used as a classic example of the advantages of reflective systems (see
the Open Implementation pages).

Oddly enough, there are examples of this in Morphic. There are several
cases where the strategy pattern should have been used but the
information was represented as simple integers instead (see alignLeft,
alignCenter and alignRight in columnMorph and similar options in
related morphs). This is a design bug - I think the flyweight pattern
should never be used in Self.

===> Proxy(207):

Exactly the same comment as for Adaptor. Except that there are plenty
example of this in objects named, oddly enough, "proxies".

Behavioral Patterns

===> Chain of Responsibility(223):

The event handling in the user interface partly uses this pattern.
Having implicit delegation might be nice, but I am not sure it would
make much of a difference, here.

===> Command(233):

Event objects in the user interface could be considered an example of
this. I think that this is nicer to do in Self since making lots of
objects that are a little different isn't as bad as when you have to
create a different class for each one.

===> Interpreter(243):

The only example that comes to mind is tinySelf 1. While the Self
language itself doesn't make this pattern much simpler, being able to
develop and interpreter in a dynamic user environment really helps. I
think that most cases where this pattern might be used could be better
implemented as a parser generated by Mango instead.

===> Iterator(257):

As Smalltalk Stream classes show, this pattern is much easier to
implement in dynamically typed languages. I don't know of any examples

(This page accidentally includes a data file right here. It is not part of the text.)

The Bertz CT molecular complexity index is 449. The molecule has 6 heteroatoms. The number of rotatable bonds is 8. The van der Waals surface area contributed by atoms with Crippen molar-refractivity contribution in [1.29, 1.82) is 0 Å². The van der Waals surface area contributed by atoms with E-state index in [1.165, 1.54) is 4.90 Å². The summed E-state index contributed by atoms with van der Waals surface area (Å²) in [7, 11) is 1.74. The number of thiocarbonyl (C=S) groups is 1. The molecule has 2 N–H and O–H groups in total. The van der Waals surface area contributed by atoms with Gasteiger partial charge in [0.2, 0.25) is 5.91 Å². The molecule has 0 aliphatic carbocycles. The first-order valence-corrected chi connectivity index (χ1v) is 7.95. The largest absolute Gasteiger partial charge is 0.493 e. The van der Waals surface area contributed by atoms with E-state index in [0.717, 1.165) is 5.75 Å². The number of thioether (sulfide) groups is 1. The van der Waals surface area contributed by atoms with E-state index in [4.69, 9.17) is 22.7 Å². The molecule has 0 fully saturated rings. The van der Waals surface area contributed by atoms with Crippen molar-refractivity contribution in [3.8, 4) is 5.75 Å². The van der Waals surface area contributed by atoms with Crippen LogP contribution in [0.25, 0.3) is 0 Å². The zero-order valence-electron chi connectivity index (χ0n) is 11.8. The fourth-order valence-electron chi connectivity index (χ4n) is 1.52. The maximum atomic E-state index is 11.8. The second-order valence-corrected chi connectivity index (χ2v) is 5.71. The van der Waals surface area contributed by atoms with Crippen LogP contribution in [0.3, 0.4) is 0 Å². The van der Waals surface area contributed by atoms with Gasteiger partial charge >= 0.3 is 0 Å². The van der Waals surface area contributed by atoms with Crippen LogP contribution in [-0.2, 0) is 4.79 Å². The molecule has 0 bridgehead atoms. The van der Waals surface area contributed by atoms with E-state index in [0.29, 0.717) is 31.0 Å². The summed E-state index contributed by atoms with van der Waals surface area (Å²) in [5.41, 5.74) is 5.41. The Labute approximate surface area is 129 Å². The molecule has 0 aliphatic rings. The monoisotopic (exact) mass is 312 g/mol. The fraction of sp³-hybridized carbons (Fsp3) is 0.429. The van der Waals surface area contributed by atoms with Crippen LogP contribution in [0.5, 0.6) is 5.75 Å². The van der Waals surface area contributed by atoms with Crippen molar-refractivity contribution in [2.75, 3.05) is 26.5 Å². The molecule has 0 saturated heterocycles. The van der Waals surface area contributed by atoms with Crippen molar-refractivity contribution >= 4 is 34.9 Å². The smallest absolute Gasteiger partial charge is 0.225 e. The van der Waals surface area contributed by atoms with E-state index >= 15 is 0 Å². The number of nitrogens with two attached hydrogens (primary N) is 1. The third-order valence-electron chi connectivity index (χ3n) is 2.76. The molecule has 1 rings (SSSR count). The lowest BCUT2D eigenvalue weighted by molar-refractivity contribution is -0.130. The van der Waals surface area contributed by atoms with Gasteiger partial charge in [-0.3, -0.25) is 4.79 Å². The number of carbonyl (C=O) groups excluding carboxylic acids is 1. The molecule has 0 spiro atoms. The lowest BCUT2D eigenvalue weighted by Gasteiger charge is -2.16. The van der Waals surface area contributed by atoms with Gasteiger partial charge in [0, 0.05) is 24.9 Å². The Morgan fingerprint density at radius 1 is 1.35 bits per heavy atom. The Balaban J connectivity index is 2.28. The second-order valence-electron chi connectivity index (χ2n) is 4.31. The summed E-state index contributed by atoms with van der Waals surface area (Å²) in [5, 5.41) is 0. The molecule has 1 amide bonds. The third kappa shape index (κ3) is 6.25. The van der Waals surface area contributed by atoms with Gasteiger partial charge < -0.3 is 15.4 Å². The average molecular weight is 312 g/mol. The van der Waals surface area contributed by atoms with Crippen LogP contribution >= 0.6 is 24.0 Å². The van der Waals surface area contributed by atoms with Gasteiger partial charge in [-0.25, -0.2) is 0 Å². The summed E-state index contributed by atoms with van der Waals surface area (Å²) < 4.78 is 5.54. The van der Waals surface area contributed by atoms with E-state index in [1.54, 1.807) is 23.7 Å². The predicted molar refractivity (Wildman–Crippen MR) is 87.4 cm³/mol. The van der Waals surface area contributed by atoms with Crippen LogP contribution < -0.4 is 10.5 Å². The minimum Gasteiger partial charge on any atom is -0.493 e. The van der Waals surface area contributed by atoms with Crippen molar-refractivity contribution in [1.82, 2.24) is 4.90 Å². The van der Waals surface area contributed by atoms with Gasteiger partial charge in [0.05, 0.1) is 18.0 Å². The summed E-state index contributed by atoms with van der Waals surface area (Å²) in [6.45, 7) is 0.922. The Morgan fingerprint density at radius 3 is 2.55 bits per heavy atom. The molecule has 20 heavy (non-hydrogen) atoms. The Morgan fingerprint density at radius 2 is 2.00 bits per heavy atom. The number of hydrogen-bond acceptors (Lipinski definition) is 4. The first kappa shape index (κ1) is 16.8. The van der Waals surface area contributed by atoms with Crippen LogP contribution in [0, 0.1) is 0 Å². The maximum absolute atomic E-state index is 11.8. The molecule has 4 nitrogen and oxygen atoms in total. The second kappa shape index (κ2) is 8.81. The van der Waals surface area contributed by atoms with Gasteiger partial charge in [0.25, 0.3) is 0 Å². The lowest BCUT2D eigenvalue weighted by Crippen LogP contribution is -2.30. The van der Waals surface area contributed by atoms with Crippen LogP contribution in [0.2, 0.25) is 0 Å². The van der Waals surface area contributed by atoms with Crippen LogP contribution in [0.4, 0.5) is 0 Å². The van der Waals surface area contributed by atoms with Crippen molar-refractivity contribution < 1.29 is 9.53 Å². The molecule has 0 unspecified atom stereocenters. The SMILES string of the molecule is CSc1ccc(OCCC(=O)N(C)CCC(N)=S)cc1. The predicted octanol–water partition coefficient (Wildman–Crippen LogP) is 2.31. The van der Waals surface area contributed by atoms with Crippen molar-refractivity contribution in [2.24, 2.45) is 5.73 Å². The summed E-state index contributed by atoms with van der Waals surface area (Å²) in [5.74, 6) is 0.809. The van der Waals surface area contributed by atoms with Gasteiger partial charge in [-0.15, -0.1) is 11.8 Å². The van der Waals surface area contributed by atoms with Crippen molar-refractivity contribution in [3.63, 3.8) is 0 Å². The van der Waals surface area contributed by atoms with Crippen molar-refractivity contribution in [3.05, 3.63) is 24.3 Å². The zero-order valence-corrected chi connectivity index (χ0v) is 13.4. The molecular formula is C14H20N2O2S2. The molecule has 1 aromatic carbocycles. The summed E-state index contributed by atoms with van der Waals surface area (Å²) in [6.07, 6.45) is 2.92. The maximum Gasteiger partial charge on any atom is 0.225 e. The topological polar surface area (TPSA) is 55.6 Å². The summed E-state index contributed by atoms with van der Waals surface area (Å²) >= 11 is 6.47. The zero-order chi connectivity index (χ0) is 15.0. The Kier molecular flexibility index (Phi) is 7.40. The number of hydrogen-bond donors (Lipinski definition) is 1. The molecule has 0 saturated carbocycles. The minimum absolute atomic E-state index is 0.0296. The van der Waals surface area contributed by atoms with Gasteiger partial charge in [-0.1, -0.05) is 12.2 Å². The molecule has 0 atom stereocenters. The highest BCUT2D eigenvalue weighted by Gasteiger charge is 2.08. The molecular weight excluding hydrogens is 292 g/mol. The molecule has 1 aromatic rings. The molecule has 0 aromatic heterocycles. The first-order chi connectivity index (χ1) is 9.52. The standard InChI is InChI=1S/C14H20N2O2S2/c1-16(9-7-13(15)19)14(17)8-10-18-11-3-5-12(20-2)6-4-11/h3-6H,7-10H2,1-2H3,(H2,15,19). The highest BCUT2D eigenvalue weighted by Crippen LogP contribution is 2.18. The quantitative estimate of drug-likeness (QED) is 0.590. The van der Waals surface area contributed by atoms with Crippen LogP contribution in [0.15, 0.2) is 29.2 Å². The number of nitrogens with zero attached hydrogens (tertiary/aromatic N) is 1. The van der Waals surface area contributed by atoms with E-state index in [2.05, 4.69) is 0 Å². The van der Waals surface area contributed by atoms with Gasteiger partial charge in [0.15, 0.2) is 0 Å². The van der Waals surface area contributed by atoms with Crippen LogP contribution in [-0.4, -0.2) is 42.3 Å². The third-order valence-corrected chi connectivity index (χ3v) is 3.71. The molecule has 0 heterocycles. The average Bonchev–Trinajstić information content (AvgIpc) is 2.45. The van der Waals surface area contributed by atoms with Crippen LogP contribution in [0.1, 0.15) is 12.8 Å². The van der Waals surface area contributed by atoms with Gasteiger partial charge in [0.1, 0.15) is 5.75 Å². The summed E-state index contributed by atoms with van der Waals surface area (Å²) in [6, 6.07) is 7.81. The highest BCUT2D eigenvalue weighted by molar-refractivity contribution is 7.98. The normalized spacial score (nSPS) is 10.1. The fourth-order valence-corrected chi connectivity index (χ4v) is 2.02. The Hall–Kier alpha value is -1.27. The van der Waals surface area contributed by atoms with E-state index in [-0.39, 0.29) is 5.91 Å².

in Self 4.1.2 and sometimes miss them a lot. My students implemented
iterators for matrix objects (for an unfinished 3D GUI project) and
that made a lot of the higher level code considerably simpler.
Iterators are important in languages like Self and Smalltalk that have
a very awkward syntax for accessing vector elements.

===> Mediator(273):

Hmmm... I am not sure, but the damage/redraw logic distributed between
morphs and the worldMorph might be considered an example of this. I
don't see that Self is particularly helpful in this case.

===> Memento(283):

Don't you just pity the poor slobs who have to program with systems
that can't save Snapshots?  :-)

You don't need this pattern with Snapshots, but in Self we do have it
in the form of the Transporter. It would be nice to replace these two
great tools with a real persistent object store.

===> Observer(293):

I would say that the damage/redraw code also includes an example of
this pattern. Self doesn't help with this either, but a reflective
layer might.

===> State(305):

Who needs this when you can have data parents? See the various tree
objects in Self 4.1.2 as an example of why we can live without this (or
as an example of how to implement this with implicit delegation,
depending on your viewpoint).

===> Strategy(315):

This can also be implemented as data parents, but I have used explicit
delegation in my own programs instead. In the latter case Self doesn't
bring much to the party.

===> Template Method(325):

This is used in many places in Self, including in the C++
implementation of the virtual machine. For some reason I tend to think
of the Beta language when I look at this pattern, but it is easy in
Self as well.

===> Visitor(331):

I can't think of any examples of this in Self, though some of the
runtime code generated by Mango might qualify.